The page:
Is it possible for all elbow pain to be caused by muscle tendonitis?   It’s the most likely culprit since it easily explains the presence of pain at or near the elbow.  Typically complaints of pain along the lateral elbow get tagged with tennis elbow while those with pain on the medial elbow are labeled golfer’s elbow.  Trick question: What if you don’t play tennis or golf?  What do you call a golfer with tennis elbow?  Is pain really that easy to diagnose?  My suspicion is that we are failing to appreciate the complex role of the elbow as an important segment in the movement system.  Plus, I have been proven wrong before when I assumed that the pain and problems causing it are located at the same site.

Persistent elbow pain is nothing to make light of, it’s a serious problem for many people over the age of 30.  Annual incidence is quite low (1-3% of adults) but it has the tendency to become chronic.  Elbow pain can make simple tasks like typing or writing a painful chore.  Sometimes pain can be so severe it causes the elbow to give-way during lifting making it difficult to perform manual work.  In order to truly understand the cause of elbow pain it’s important to appreciate its role in the movement system.  

Similar to the knee, the elbow is a hinge joint.  Essentially, we can’t move our elbow without moving the joint above or below.  Hinge joints are bending segments which rely on the smooth gliding of joint surfaces.  Stability of the elbow from supporting ligaments and muscles is quite important since movement involves the gliding of 3 different bones.  The elbow is a mobile lever which allows passage of all tissue and vessels as they travel from the shoulder girdle towards the hand.  When we reach to lift a heavy load or strain to perform a strenuous task, the elbow is the joint caught in the middle of the maneuver.  It is able to withstand serious loads and some of the most awkward positions simply due to it’s freedom of movement and stability.  The challenge is when the elbow fails to support this load in a balanced fashion.  Or perhaps a tissue like nerves or fascial chains traveling past the elbow are irritated or inflamed.  

A competent and skilled evaluation of your elbow pain should involve a full upper quarter screening to rule out any joint instability or tissue inflammation in the upper extremity or neck.  Instability and inflammation could easily refer pain to the elbow making the casual observer quick to blame the elbow when in fact the problem is actually caused by dysfunction in the neck or shoulder girdle.  Remember when it comes to persistent elbow pain, the pain and the problem causing it are rarely at the same site.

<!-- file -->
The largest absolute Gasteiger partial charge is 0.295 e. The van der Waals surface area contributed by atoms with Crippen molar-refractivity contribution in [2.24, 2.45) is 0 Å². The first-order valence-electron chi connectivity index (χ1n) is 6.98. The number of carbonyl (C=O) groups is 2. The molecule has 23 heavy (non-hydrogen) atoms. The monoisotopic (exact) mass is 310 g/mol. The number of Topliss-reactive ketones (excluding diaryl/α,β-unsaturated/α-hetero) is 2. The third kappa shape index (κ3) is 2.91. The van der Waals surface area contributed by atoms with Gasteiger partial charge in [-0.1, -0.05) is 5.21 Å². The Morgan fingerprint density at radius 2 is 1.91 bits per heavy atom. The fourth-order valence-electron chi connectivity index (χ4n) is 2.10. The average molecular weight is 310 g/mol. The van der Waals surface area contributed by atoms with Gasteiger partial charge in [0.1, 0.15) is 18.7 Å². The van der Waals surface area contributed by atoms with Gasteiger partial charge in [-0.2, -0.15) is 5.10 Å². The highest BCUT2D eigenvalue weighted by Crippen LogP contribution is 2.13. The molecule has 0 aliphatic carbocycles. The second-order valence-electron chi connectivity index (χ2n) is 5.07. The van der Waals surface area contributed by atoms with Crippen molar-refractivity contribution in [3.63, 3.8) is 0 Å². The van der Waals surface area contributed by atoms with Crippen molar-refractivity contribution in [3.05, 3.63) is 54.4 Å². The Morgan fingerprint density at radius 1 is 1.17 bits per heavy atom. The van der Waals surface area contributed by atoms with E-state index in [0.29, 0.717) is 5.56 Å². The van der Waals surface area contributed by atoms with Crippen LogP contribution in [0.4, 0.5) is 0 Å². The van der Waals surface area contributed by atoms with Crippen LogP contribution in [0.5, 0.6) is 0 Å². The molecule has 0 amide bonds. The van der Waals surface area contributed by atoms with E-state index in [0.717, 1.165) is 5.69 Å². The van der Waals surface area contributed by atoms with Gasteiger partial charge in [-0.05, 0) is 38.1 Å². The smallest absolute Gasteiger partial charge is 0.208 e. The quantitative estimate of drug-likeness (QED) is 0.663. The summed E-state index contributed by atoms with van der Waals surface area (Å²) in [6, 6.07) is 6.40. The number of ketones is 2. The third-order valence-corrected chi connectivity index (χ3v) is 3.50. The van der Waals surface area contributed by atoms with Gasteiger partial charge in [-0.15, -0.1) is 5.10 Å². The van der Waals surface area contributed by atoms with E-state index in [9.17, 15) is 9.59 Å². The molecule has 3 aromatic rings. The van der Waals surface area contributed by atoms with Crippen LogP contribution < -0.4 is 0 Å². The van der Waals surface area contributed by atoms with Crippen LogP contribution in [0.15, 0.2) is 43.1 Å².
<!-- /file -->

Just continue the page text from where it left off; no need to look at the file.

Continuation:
As always, if your pain fails to follow a typical movement pattern or worsens with rest then it’s important to get a full medical evaluation.  

Here’s a few tips to get the most out of your elbow hinges….

Tip 1:  Sleep strategy

If you are a side sleeper, try lying on the non-painful side and place your affected arm on a pillow.  Be aware that a common sign for nerve irritation is to find comfort with your arm resting overhead in bed.  

Tip 2: Strong grip

Keep your grip strong to grasp and manipulate.  If necessary, use some pipe insulation on tools to make it easier to grasp with a wide grip.  Your grip strength could be an indicator of health.  An article published in the BMJ found that grip strength of less than 57lbs (for men) and 35lb (for women) was associated with higher overall risk of disease.

Tip 3: Regular exercise 

Weakness in the shoulder girdle is a common path for overload of the elbow.  It’s important to exercise with novel movements and strengthen weak spots especially if your daily routine is sedentary. 

Tip 4: Posture matters

The elbow is just one segment in a long vertical chain.  Don’t leave your posture sense out of the activity.  Rather than reaching awkwardly, get closer to the task.  Instead of straining to push or pull, use a better tool.  Don’t text by looking down, instead prop your phone at eye level while texting. Treat your body like you care for it.

Exercises which support the entire upper quarter 

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